Bobbler's Final Game: A Testament To A New Standard Of Platformer Games

Review by thelonewanderer on Sunday, August 14th 2016
Click to play Marios Revenge

Marios Revenge is a game created by bobbler

With "Mario's Revenge" Bobbler heads out to make the best game sploder has, and will ever, see. Did this game accomplish his goals, or has his final game run flat?

Funnily enough, for a game that was supposed to do everything right, the only thing I think it did perfectly was the general aesthetic look of the game. It is a marvelous creation with a nice blend of graphics in the vein of Mario and the aesthetic idea of creating a game that is 2.5D (That is one half a D, also known as a u, away from 3D if anyone is unaware). But who is to be credited for this? As we know, Undead is the sole-creator of the graphics in this game and while I believe he played a huge role in crafting the look of the game I think that what really pulled the game away from "looking good" to "looking gooder" is Bobbler's wonderful implementation of these graphics into creating a beautiful aesthetic look. Now I would like to make a distinction here between graphics and aesthetics, in real-world gaming, graphics are simply how crisp a game looks while aesthetics is the actual art-direction the game follows. This is why a game like Psychonauts (which was released back when the Xbox and PS2 were still things you would gift someone as a huge present) can be considered one of the best looking games while its graphics are really outdated. When I apply this to Sploder, I think of graphics as, well, each single graphic in the game, while aesthetics are the design elements implemented to put it all together. This shows that, when it really comes down to it, Aesthetics influence how beautiful a game is far more than Graphics

Now why is this important? I'll tell you!

Both members (Undead and Bobbler) have taken it upon themselves to start a huge argument as to who deserves more credit when it comes to the look of the game (and the game itself). We know that Undead is responsible for the graphics and that Bobbler is responsible for the aesthetics, following what we said earlier that Aesthetics > Graphics, I hope to settle this by saying that Bobbler deserves more credit when it comes to the look of the game.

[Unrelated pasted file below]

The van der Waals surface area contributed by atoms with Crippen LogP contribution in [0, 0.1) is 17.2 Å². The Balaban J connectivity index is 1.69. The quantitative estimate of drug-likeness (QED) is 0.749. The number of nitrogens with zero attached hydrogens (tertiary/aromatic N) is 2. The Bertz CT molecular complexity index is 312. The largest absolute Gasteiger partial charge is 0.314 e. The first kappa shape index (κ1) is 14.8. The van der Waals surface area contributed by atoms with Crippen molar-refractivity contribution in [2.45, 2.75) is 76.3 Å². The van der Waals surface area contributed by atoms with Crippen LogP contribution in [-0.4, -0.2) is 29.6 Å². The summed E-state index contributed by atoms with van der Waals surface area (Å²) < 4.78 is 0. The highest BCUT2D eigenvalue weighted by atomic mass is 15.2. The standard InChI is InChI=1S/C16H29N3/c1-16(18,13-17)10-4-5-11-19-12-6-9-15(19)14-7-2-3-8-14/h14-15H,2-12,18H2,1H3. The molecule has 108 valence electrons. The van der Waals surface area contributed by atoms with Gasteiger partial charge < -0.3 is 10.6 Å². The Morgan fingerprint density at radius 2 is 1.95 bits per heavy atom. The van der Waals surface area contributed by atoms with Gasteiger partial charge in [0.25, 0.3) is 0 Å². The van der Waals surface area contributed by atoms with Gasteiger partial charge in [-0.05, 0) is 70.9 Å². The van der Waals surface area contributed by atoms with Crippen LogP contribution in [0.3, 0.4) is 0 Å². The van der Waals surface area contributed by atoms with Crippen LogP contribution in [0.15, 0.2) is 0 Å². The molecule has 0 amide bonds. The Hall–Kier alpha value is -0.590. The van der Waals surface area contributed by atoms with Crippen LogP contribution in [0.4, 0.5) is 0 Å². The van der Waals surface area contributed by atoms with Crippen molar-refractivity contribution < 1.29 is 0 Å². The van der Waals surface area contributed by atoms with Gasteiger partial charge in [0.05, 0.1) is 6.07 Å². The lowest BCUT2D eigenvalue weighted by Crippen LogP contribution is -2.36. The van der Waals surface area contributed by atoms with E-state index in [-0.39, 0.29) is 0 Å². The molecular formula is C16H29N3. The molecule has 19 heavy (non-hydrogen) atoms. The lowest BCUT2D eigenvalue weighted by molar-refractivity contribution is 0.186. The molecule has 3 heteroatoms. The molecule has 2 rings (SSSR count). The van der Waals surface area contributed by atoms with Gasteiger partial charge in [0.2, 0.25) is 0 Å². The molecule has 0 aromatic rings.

Well, we now know how the game succeeded, but how did it fail?

There are only really two other features a game can employ, a Story and Game-mechanics. Since we have already talked about one part of the art form it is fair to talk about the second form - Story.

With the Story we follow a slightly-juvenile and slightly-comedic rendition of the typical Mario story. With it's few quips, it fits with the aesthetic design and accomplishes what it desires to do. This being said, I cannot in fair mind call this story anything but above average in comparison to the standard story provided in most sploder games. It doesn't do anything new, or special, and is a farcry from Sploder's best story. If Bobbler wants to own the game with the title "Best Game To Ever Be Created on Sploder" he will need to work on his creative writing, and in this reviewer's opinion - create a more mature product.

Finally we come to the game-mechanics, for what is a game without game-mechanics? Unorthodox is what it is. Fortunately for this game, Mario's Revenge is chalk-full of game-mechanics. Most are borrowed and re-hashed from his other games making the first few levels seem a bit derivative of his older games. Elevator Sequences, while slightly improved on, require players to apply twitch-finger reactions or to memorize barrel locations. Question-mark platforming sections hint to locations of empty bricks which you can fall through, but tiles you can walk on are spread slightly too far apart so even with this knowledge you are bound to fail multiple times. The railroad section takes the on-rails game aspect quite literally and fails to impress, while the mech-suit versus randomly placed enemies bit shows the assumed limitations of enemy placement and serves as a way to break you away from how impressive the game could be. This being said, the game does not punish the player for making mistakes, and rewards creativity. Something that most games are missing and do need.

So is this game the best game on Sploder? No, it isn't in my mind. That being said, my standards for game-making are a far throw from your average members, it may indeed be the best game on Sploder for 90% of the members and I would be able to see why.

Now I pose you guys with a quest of your own - Join the Forums at, make a game with the best story you could possibly make, and send it to me through personal message, my username is ( ͡ ͜ʖ ͡). If you do this, I will give it a playthrough and it may possibly be *suggested for the EGL!

* - Results may vary